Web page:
By Emmerson Mnangagwa, President of Zimbabwe
Two years ago, on November 18th, 2017, hundreds of thousands of Zimbabweans took to the streets in the spirit of peace, unity and hope, calling for a new start. For a new Zimbabwe.
Coming into office a few days later, we committed to saying goodbye to the ways of the past, and to doing things differently.
Read: Op-Ed: Two years on since Mugabe was Zimbabwe’s president, what’s changed?
I immediately moved to give the people their voices back, opening new channels of communication between the people and their representatives.
Criticism of the government and the presidency would no longer be taboo, but welcomed, even encouraged. I answered tough questions on my Facebook page, as I promised to be a listening president.
We immediately went into an election, in which opposition parties were free to campaign wherever, whenever and however they liked. Even when I narrowly survived the Bulawayo bombing attack weeks before the election, nothing changed. The campaign continued unimpeded.
On July 30th 2018, eight months after coming to office, we held the freest and fairest elections in the country’s history. While no electoral process is perfect, all international monitors noted the new and free environment of the campaigns, and the vast improvement in the electoral process.
And we will continue to work closely with our partners in the international community to improve and refine our democracy. To build a resolute and open society, a free and fair country for all its citizens.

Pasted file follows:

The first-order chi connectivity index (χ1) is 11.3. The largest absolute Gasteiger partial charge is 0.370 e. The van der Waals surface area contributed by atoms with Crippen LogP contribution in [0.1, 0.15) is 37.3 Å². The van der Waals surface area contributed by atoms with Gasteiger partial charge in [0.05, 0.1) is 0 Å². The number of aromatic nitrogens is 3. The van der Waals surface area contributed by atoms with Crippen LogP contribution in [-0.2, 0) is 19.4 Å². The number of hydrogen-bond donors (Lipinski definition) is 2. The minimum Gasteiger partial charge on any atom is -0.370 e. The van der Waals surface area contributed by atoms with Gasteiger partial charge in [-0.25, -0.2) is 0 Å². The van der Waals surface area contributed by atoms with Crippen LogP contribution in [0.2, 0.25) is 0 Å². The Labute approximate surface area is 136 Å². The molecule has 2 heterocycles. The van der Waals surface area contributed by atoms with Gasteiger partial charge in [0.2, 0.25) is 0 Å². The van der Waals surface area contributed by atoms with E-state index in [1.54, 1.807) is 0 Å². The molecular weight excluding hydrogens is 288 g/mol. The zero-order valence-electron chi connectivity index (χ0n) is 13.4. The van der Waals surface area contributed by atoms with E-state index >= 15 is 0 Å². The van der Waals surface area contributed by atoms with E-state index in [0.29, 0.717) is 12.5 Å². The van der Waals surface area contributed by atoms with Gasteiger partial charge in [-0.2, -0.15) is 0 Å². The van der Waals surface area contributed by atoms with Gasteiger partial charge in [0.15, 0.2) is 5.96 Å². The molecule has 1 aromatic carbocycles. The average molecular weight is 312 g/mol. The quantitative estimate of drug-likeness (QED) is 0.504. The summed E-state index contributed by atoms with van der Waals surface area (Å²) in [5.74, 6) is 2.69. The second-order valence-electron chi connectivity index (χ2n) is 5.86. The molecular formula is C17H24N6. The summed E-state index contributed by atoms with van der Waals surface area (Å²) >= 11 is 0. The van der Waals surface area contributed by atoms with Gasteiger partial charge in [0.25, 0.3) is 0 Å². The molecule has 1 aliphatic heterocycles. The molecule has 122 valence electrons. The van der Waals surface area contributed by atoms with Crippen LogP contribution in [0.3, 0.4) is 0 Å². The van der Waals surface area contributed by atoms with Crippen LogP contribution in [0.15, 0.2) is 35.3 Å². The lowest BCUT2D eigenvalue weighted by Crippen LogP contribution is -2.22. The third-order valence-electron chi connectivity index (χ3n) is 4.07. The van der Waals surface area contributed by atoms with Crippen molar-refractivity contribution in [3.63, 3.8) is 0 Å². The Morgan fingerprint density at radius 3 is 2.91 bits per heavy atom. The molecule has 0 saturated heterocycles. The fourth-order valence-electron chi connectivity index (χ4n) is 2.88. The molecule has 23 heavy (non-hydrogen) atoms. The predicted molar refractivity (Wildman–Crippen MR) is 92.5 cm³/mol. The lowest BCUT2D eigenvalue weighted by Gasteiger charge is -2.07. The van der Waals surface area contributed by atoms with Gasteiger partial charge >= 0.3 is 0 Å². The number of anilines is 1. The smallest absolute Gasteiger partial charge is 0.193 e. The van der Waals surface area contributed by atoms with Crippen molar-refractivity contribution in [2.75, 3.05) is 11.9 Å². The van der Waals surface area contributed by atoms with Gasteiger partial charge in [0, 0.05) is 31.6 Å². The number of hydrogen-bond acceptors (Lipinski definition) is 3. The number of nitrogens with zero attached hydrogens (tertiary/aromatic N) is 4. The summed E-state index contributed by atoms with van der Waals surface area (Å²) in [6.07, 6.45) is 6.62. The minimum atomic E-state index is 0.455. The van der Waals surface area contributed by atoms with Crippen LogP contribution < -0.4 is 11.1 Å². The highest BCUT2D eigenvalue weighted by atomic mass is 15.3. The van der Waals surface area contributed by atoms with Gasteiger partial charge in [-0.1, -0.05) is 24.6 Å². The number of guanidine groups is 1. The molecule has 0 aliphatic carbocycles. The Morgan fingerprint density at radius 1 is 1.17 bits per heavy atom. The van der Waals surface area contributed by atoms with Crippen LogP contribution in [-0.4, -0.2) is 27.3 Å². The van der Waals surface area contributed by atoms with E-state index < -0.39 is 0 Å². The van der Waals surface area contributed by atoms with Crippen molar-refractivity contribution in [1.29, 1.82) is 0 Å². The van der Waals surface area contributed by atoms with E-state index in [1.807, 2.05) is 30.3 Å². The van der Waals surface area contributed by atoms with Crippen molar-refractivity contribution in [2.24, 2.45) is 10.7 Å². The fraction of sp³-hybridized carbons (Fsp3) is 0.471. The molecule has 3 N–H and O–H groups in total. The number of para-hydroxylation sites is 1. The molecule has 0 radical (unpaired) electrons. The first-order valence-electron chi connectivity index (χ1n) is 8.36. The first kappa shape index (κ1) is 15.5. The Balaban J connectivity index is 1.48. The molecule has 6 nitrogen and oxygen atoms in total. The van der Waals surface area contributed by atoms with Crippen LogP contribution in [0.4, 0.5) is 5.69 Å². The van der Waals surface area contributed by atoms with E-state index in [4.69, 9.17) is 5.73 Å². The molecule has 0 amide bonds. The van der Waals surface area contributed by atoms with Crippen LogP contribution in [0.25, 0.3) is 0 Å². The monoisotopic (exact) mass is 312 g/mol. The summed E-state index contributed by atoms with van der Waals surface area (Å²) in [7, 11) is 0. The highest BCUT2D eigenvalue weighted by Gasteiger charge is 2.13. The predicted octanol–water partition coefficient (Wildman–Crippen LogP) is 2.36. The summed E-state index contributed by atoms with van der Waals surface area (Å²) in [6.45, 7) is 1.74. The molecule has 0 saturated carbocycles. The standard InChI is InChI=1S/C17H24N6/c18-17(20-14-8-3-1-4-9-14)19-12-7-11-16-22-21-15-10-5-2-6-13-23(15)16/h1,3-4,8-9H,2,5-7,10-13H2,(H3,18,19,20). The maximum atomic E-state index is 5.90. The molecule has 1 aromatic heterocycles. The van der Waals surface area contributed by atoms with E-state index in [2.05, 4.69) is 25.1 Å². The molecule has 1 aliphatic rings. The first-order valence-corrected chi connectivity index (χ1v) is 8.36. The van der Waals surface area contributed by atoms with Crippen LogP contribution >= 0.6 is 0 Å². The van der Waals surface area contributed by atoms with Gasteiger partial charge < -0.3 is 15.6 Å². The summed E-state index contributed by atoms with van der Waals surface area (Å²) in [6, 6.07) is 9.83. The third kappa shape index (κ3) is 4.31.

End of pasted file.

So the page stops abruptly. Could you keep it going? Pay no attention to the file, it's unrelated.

Part of this is reforming antiquated legislation and opening up the political space. We are repealing AIPPA, replacing it with three new laws, consistent with the ethos of the new Zimbabwe: The Freedom of Information bill, the Protection of Personal Information bill and the Zimbabwe Media Commission bill.
Developed in consultation with a diverse range of stakeholders, these laws meet international media freedom standards and ensure the right to freedom of expression and freedom of media.
Just last week we removed the much maligned POSA, a remnant of the old Zimbabwe that limited the right to protest, and replaced it with a new Maintenance of Peace and Order Bill, devised with input from civil society and our friends around the world.
These have been key demands of the international community, and should be interpreted as a sign of our commitment to reform. Yet the impetus for change and reform comes from within. We are not reforming to appease the nations of the world, but because reform is necessary to build the future our people desire. Of course, there is still much work to do, but we are heading in the right direction.
In November 2017, we also found ourselves mired in an economic mess. A dark and dangerous fiscal tunnel, with no apparent light at the end of it.
Today, we have a balanced budget for the first time in living memory, and we have restored our own currency, enabling us to take control of both our fiscal and monetary policy.
Of course, too many Zimbabweans still suffer, but austerity is a painful but necessary part of the recovery process. Led by our internationally recognised Minister of Finance, Professor Mthuli Ncube, we will continue to restructure, revamp and rebuild our economy. We cannot and will not hold up our hands. We must reform or perish.
The people of Zimbabwe know perseverance. Just because the process is tough, we will never take our eyes off the prize. We must never give up until we have achieved our goals: A middle income economy by 2030.
We are investing in this process like never before. A process of wholesale economic, political and social reforms.
I call on the nations of the world to help us speed up this process, to support the people of Zimbabwe as we undertake these painful but necessary reforms.
If the goal of sanctions is to stimulate the reform process, their effect is the opposit